Many classrooms have an area devoted to peace and reflection. And always there are places to read books.

Above all, each classroom is warm, well-organised, and inviting, with couches, rugs, and flowers to help children and youth feel calm and at home.

Montessori Learning Materials

Montessori education is a hands-on approach to learning. Students work with specially designed materials, manipulating and investigating until they master the lesson.

Beautifully crafted and begging to be touched, Montessori’s distinctive learning materials are displayed on open, easily accessible shelves. They are arranged left to right and in order of their sequence in the curriculum, from the simplest to the most complex.

Each material teaches a single skill or concept at a time — for example, "dressing frames" help children learn to button, zip, and tie.

Built into many of the materials is a mechanism ("control of error") for providing the student with some way of assessing her progress and correcting her mistakes, independent of the teacher.

The Teacher as “Guide”

Montessori education addresses the whole child: his physical, social, emotional, and cognitive growth. As well as helping each child become an independent learner, the teacher helps turn his attention outward, fostering community, collaboration and respect for others.

Teachers educated in the Montessori Method bring distinctive skills to the task. Their quiet orchestrations lead to magical moments as young children exclaim "I learned it myself!"

Called a "directress" by Montessori Method founder Dr. Maria Montessori, and sometimes known as a "guide", the Montessori teacher plays many roles as she directs, or guides, her students:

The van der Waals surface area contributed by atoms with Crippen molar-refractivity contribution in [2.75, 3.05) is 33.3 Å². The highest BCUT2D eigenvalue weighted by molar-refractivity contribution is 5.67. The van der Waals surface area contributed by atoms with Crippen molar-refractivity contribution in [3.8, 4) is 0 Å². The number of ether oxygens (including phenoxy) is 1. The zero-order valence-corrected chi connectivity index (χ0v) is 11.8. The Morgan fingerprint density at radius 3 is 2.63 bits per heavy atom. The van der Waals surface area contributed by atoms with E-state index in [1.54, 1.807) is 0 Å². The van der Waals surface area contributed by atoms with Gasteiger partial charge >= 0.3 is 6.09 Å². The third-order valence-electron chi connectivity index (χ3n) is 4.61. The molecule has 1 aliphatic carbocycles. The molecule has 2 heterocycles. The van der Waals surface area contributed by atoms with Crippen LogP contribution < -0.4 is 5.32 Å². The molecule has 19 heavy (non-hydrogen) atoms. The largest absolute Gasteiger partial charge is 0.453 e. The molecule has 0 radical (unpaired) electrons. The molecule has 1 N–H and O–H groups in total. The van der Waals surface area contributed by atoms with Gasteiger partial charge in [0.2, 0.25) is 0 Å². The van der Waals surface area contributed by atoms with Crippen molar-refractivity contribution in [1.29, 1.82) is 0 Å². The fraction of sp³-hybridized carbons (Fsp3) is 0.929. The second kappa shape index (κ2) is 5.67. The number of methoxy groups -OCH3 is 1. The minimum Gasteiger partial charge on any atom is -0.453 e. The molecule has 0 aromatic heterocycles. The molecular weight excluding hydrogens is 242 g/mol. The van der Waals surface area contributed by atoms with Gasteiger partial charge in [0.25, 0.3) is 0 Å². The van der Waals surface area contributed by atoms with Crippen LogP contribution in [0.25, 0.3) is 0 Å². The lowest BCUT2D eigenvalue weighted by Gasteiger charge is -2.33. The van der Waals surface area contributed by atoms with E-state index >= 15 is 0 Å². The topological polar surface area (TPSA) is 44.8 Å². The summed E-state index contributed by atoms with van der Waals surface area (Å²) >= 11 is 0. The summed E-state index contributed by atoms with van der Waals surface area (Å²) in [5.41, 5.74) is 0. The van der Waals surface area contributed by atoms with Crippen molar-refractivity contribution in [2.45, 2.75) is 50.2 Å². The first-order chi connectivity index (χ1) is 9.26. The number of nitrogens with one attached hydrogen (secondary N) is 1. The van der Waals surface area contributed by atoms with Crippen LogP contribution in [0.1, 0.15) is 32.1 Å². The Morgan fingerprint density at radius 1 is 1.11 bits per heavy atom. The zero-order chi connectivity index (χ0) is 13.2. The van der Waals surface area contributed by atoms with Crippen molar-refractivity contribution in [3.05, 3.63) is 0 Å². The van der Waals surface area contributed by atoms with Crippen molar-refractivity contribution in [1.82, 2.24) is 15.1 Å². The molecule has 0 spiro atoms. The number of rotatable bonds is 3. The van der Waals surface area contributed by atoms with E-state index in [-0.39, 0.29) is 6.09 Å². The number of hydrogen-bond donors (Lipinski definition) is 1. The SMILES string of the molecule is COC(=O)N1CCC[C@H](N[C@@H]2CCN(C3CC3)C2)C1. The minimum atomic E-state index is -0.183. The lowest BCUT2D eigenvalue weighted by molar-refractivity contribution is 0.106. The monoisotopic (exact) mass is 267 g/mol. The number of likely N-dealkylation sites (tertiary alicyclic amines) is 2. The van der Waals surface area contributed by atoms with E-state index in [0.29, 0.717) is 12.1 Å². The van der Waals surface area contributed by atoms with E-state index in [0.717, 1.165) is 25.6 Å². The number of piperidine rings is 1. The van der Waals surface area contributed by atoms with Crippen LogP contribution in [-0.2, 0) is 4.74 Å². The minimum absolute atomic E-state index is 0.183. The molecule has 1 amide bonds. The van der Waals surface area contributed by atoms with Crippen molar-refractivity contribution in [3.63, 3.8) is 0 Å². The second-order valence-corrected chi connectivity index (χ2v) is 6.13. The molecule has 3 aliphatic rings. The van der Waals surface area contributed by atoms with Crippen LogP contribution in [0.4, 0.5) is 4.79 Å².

Skilled Observer:

Through careful observation, the Montessori teacher comes to know each student’s interests, learning style, and temperament. He understands the student’s developmental needs, and is receptive to her “sensitive periods,” when she is most ready to learn a new concept or skill.

With this information the teacher chooses materials and lessons that will capture the student’s attention and entice her to learn. When he observes that the student has mastered a concept or skill, he introduces new lessons that become increasingly complex and abstract.

Creative Facilitator:

She offers encouragement, shares their triumphs and helps them advance through the curriculum as they master new skills, so they are continually challenged and eager to learn.
As children progress, the teacher modifies the classroom environment, adjusting the learning materials to meet the students' changing needs.

Character Builder:

A Montessori class is a close-knit community, fertile ground for nurturing the qualities that help children become citizens of the world.

By her own behaviour and attitudes, the teacher models values such as empathy, compassion, and acceptance of individual differences. She encourages the students to be courteous and kind. And she brings students together in collaborative activities to foster teamwork, responsibility, self-discipline, and respect.